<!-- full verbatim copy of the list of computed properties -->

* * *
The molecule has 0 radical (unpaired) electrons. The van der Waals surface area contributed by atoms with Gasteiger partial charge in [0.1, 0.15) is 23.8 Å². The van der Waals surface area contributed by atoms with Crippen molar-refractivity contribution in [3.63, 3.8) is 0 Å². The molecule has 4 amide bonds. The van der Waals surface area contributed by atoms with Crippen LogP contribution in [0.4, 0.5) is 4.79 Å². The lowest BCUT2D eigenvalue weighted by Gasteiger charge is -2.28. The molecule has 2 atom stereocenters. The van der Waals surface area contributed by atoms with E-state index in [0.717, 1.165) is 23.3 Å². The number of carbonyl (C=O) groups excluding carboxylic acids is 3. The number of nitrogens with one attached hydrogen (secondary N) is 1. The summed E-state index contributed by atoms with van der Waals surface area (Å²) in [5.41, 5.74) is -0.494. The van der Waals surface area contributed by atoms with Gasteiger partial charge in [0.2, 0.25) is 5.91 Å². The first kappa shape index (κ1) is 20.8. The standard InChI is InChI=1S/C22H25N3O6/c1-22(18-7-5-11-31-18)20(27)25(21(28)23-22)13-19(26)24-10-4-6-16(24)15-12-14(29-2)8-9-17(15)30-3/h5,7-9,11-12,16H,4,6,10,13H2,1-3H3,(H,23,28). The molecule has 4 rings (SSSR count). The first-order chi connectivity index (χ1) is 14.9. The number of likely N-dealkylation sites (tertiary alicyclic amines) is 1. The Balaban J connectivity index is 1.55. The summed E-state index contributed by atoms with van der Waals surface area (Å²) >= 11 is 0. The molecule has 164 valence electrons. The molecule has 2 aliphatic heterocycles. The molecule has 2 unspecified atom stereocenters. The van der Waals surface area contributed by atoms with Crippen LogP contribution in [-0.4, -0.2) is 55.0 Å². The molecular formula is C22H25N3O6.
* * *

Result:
The molecule has 0 radical (unpaired) electrons. The van der Waals surface area contributed by atoms with Gasteiger partial charge in [0.1, 0.15) is 23.8 Å². The van der Waals surface area contributed by atoms with Crippen molar-refractivity contribution in [3.63, 3.8) is 0 Å². The molecule has 4 amide bonds. The van der Waals surface area contributed by atoms with Crippen LogP contribution in [0.4, 0.5) is 4.79 Å². The lowest BCUT2D eigenvalue weighted by Gasteiger charge is -2.28. The molecule has 2 atom stereocenters. The van der Waals surface area contributed by atoms with E-state index in [0.717, 1.165) is 23.3 Å². The number of carbonyl (C=O) groups excluding carboxylic acids is 3. The number of nitrogens with one attached hydrogen (secondary N) is 1. The summed E-state index contributed by atoms with van der Waals surface area (Å²) in [5.41, 5.74) is -0.494. The van der Waals surface area contributed by atoms with Gasteiger partial charge in [0.2, 0.25) is 5.91 Å². The first kappa shape index (κ1) is 20.8. The standard InChI is InChI=1S/C22H25N3O6/c1-22(18-7-5-11-31-18)20(27)25(21(28)23-22)13-19(26)24-10-4-6-16(24)15-12-14(29-2)8-9-17(15)30-3/h5,7-9,11-12,16H,4,6,10,13H2,1-3H3,(H,23,28). The molecule has 4 rings (SSSR count). The first-order chi connectivity index (χ1) is 14.9. The number of likely N-dealkylation sites (tertiary alicyclic amines) is 1. The Balaban J connectivity index is 1.55. The summed E-state index contributed by atoms with van der Waals surface area (Å²) >= 11 is 0. The molecule has 164 valence electrons. The molecule has 2 aliphatic heterocycles. The molecule has 2 unspecified atom stereocenters. The van der Waals surface area contributed by atoms with Crippen LogP contribution in [-0.4, -0.2) is 55.0 Å². The molecular formula is C22H25N3O6.